# Average norm of a N-dimensional vector given by a normal distribution

I'm interested in knowing what is the expected value of the norm of a vector obtained from a gaussian distribution in function of the number of dimensions $N$ and $\sigma$, i.e:

$$E[\|x\|_2],\quad x\sim\mathcal{N}(0,\sigma I_N)$$

I tried to search for this but didn't find anything. Can I get some help from you?

This amounts to integration in spherical coordinates $(r=\|x\|)$: $$E(\|x\|) = \frac{1}{(\sqrt{2\pi} \sigma)^N } \frac{N\pi^{N/2}}{\Gamma\big(\frac{N}{2}+1\big)}\int_0^\infty e^{-r^2/(2\sigma^2)} r^{N-1} \,dr \tag1$$

This is not so bad: substitute $t=r^2/(2\sigma^2)$, so that $dt = r/\sigma^2$. The resulting integral gives Euler's gamma function $\Gamma$. I'll skip the boring cancellations and get to the result: $$E(\|x\|) = \frac{\sqrt{2}\, \Gamma\big(\frac{N+1}{2}\big)}{\Gamma\big(\frac{N }{2}\big)}\,\sigma$$ As stated in this paper, where you can also find the inequalities $$\frac{N}{\sqrt{N+1}}\le \sigma^{-1}E(\|x\|)\le \sqrt{N}$$

• Thanks. Times $\sigma$? I guess so, since for 1 dimension I got this Jun 9, 2014 at 17:19
• @joxnas Right, I internally normalized $\sigma=1$ and forgot to include it in the answer.
– user147263
Jun 9, 2014 at 17:40
• @Yes: I am confused regarding (1). In the $N=2$ case the Jacobian is $r(N−1)=r$. Also, in the two dimensional case the corresponding integral would be $E[\|X\|]=...\int...r^2dr$ but you have \$...\int..rdr. Please help meunderstand. – zoli 21 hours ago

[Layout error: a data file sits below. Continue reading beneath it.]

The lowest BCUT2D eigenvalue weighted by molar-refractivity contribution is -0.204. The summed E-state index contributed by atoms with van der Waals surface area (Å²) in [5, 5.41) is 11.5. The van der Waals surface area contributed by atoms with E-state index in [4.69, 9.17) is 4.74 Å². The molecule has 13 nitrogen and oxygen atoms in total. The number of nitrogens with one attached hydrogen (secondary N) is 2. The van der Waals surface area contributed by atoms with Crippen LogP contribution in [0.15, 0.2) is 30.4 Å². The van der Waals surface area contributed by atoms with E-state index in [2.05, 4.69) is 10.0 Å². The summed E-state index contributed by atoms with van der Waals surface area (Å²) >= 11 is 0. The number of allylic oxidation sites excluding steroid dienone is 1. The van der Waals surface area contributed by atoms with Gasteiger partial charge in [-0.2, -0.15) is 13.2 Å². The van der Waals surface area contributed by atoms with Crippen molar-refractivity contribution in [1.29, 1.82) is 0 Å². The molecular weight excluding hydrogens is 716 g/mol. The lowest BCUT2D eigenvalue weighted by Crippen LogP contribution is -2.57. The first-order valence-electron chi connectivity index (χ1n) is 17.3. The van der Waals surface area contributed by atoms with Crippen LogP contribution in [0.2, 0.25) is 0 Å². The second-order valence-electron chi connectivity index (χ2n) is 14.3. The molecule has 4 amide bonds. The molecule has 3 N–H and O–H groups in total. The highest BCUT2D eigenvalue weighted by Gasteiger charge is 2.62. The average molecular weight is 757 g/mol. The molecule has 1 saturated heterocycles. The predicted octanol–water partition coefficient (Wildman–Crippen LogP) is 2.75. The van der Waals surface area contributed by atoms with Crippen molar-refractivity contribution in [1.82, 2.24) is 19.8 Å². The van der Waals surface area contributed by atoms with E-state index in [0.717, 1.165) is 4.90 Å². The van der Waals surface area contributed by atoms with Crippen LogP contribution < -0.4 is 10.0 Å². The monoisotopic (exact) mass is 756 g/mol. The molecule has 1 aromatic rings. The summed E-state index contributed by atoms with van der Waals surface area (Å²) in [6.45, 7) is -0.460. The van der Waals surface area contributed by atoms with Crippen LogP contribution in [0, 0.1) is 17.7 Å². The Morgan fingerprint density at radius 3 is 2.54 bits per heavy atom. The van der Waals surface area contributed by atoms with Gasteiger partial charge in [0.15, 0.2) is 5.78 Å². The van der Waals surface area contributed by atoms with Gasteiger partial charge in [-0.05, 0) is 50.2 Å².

– zoli
May 7, 2015 at 8:43

The above answer contains mistakes, as has been noted in the comments. I needed recently to derive this so the general result is: $$\mathbb{E}\left[||x||_2^n\right] = 2^\frac{n-2}{2}\sigma^n N \frac{\Gamma\left(\frac{N+n}{2}\right)}{\Gamma\left(\frac{N+2}{2}\right)}$$

• I don't have necessary knowledge to assert which of these solutions is the correct one. Perhaps someone with some reputation can confirm this is correct and the above solution is wrong? Jan 6, 2020 at 17:21
• @jmacedo Both mine and Liyuan's are correct, in fact there are equivalent as I mentioned in a comment below his answer, feel free to choose any of the two answers. Jan 6, 2020 at 21:06

When $$\sigma=1$$, this is the first moment of Chi-distribution. Furthermore, $$$$\mathbb{E}_{x\sim\mathcal{N}(0,\sigma^2I)}\{ \|x\|_2^k \} = \mathbb{E}_{x\sim\mathcal{N}(0,I)}\{ \|\sigma x\|_2^k \}= \sigma^k \mathbb{E}_{x\sim\mathcal{N}(0,I)}\{ \| x\|_2^k \},$$$$ where $$\mathbb{E}_{x\sim\mathcal{N}(0,I)}\{ \| x\|_2^k \}$$ is the $$k$$th moment of Chi-distribution, which has value $$$$\mathbb{E}_{x\sim\mathcal{N}(0,I)}\{ \|x\|_2^k \} = 2^{k/2} \frac{\Gamma((N+k)/2)}{\Gamma(N/2)}.$$$$

Two comments: 1. I think $$x\sim\mathcal{N}(0,\sigma I_N)$$ should be replaced by $$x\sim\mathcal{N}(0,\sigma^2I_N)$$ in the original post. 2. This result is different from that of Botev's. Let me know if I made any mistakes.

• The two formulas are equivalent -> G(N/2)=G((N+2)/2)*2/N, but I did not see the simplification when I derived this. Nov 29, 2019 at 12:25